Spring Planting Fever

March 8, 2011 at 5:12 pm Leave a comment

No matter the calendar date, it’s spring in the Florida Panhandle—temperatures in the seventies, humidity in the eighties. Tank tops and sandals, sweaters and boots crowd the closet.

The sunshine and warmth bring many outside to inventory available gardening space and to plan for spring planting. On my deck, damage assessment finds the oregano and one lone petunia survived the pipe-bursting, 17-flake-snow-flurry winter of 2010/11.

At the office, a quick survey finds several colleagues with spring planting fever. Julian will plant cherry tomatoes again this year. Last year’s crop produced enough to share, and saved him about $2.99 a pint, so he had money and tomatoes. Nancy has planted a spinach, radish and herb salad. Ann’s strawberry baskets are showing signs of life. I’m on a quest for Thai basil and Kathalyn wants lemon grass.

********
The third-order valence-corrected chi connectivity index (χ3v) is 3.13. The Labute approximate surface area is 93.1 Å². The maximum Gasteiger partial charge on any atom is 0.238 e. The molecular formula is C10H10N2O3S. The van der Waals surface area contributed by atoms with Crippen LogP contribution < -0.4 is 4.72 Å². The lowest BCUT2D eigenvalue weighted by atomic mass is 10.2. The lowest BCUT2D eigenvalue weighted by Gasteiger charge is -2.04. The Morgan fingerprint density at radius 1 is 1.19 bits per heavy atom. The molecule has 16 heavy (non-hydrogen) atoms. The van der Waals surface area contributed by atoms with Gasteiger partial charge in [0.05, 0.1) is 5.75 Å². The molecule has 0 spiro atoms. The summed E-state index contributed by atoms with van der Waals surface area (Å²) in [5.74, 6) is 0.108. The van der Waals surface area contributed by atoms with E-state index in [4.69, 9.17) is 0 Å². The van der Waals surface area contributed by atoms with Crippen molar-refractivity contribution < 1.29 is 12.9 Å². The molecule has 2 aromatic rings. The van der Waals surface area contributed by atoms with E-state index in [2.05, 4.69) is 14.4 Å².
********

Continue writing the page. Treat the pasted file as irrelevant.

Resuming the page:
Home-grown edibles save money, protect air quality and reduce waste. Walking to and from the garden creates zero emissions. A bowl of fresh strawberries from a back porch requires no packaging.

While you’re browsing seed catalogues, wandering the aisles in garden centers or researching the possibility of planting an olive tree or raspberry bushes in your Florida garden, remember to consider the environment.

Easy Actions for Gardeners

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Tallahassee Community Invited to Go Green While Spending Green Easy As One in Orlando

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